There is something invigorating about exercise. The feeling of sweat pouring from your body as you push through both your physical and mental boundaries to achieve a personal goal. Around the time I left liquor by the wayside, I began to explore outlets that I could use to replace my bad habit. I needed to find something constructive that would build strength rather than make me numb. As mentioned in previous posts, I didn’t grow up as an athlete. I was always the scrawny musician so you can imagine my surprise after completing my first full workout at the gym.
I remember getting on the treadmill and beginning to walk. I put in my earbuds and began to find music to fit both my mood and my stride. As the music got faster, I would soon follow. Before I knew it, I was running as if my life depended on it. I began to think about everything I had been going through. My panic attacks, my anxiety, my bad habits, and how livid I was with how I let my life take dominion over who I was. My legs burned with the same intensity as my anger… and I loved it. I moved on to the arm and ab machines and kept the momentum flowing. As my muscles ached with every curl and crunch, I kept going to punish myself in the same way I would with a fifth. I had found my outlet.
It may sound sadistic, but with every workout that followed the idea of punishment kept my motivation high and gave me a sense of pride. It felt good to beat the old me into submission. Sometimes things can happen however that make good things fall apart. A few months into my fitness journey, I had a terrible panic attack at the gym. All my senses became heightened through my workout. I heard conversations outside of my earbuds. The smell of the paper towels and the disinfectant used to clean the machines made me extremely nauseous. My fight or flight instincts kicked into high gear as I lifted myself on the chin up bar sending adrenaline coursing through my veins. Then the crash followed shortly behind. My strength was drained as I attempted to pull weights to my chest. I felt as though the entire gym was staring at me, mocking my weakness. I got off the machine and made my way to the locker room for the most sickening shower of my life. I needed to escape.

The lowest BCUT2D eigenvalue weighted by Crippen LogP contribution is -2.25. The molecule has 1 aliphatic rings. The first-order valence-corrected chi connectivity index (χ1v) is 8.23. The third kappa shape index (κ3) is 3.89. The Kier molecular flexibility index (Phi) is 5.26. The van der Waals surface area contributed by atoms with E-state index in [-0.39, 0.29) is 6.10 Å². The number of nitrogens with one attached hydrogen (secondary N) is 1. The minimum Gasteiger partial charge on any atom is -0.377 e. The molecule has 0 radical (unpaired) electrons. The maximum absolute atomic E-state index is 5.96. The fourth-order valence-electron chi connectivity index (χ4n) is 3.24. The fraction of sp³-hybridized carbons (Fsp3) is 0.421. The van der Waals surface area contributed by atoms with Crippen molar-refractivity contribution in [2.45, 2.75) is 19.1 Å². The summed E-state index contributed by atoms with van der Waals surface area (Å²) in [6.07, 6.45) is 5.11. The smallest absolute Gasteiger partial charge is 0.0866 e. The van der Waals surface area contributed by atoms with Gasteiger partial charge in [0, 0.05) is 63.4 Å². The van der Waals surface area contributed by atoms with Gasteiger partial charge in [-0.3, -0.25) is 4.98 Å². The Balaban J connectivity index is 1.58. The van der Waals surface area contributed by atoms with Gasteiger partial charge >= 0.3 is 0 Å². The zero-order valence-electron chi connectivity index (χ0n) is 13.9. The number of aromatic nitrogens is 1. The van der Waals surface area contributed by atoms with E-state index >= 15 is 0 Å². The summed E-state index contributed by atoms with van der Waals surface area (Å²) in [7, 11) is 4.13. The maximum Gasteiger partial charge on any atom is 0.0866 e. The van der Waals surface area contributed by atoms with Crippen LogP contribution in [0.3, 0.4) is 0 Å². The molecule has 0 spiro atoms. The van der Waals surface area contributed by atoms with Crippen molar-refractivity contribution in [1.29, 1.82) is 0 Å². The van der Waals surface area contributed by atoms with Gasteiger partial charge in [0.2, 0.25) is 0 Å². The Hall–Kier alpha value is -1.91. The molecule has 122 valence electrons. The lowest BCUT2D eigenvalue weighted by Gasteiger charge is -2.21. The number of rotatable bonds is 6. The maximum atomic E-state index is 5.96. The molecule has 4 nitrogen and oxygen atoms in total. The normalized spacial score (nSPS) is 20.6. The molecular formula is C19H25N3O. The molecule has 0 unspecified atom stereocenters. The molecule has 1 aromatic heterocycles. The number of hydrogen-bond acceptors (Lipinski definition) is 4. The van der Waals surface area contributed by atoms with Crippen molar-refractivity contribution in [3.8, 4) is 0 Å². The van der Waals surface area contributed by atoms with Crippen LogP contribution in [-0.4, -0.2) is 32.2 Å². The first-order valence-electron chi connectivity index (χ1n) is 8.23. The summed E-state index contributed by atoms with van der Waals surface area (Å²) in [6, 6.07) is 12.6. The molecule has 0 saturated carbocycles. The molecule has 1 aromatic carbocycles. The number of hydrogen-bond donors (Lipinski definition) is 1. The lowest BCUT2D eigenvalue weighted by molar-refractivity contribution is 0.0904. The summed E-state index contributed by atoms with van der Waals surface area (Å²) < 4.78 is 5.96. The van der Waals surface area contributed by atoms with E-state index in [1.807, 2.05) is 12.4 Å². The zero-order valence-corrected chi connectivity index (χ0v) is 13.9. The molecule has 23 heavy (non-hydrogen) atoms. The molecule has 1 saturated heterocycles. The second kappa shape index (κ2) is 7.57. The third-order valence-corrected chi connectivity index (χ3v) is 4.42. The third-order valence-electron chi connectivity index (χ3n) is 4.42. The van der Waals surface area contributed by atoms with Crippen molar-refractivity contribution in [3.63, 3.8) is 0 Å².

The panic attack followed by some adjustments to my anxiety medication kept me out of the gym for about a month afterwards until yesterday. I met my friend Shane at work and he is also on a journey for self improvement. He works out at a different gym in town than I do and invited me to come along with him for a workout. I have to admit that I was reluctant at first but I also knew I needed to get back at it again. I had been eating and feeling like shit again and letting my mental health ruin a good thing, so I took him up on his offer.
The gym is in the basement of an apartment complex that used to be an old textiles mill. The exterior of the Loray Mills Apartments and Athletics Club towers above the city of Gastonia, serving as a landmark for the entire west side of the city. Upon entering the building the smell of the wooden stairwells was inviting to all who come in. We began our decent to the gym for the most intense workout I had experienced yet. Music pumped through the speakers providing motivation for all inside as we began cardio to raise our heart rates. Then came the weights.
Shane showed me how to use the machines I had never seen before and provided great insight to get better results. “One more rep!”, he would say. “You’ve got five more in you! You’ve got this”, he would reply in response to its’ completion. “Take it to failure. Don’t even count the reps.” His motivation proved to be extremely helpful and wise beyond just the workout. He taught me how to deadlift and how to use the proper form with free weights. My chest grew tight with every rep and my muscles burned with that same fire I remembered from my first workout. Shane helped me with more than just getting into shape again.
I have learned how to laugh at myself and how to speak up for myself and my beliefs recently. I now am beginning to learn to take my own advice and just do it. The more we think about what we are doing instead of just completing tasks at hand, the more stressful they become. We tend to focus so much that we overthink things and make them much more complex than they need to be. This keeps us from things that are good for us because they begin to feel like a chore. If I counted my reps yesterday, I would have never reached my true limits with the weights or have even tried the free weights for that matter. Sometimes coming back to something in a new environment with the company of friends is just what you need to gain momentum to not give up on something you enjoy. With that said, I challenge you to try and try again. If you enjoy something, don’t let your mind become your enemy. Let it rest for once and get your reps in. And Shane if you’re reading this, we’ll get together again soon and do it again!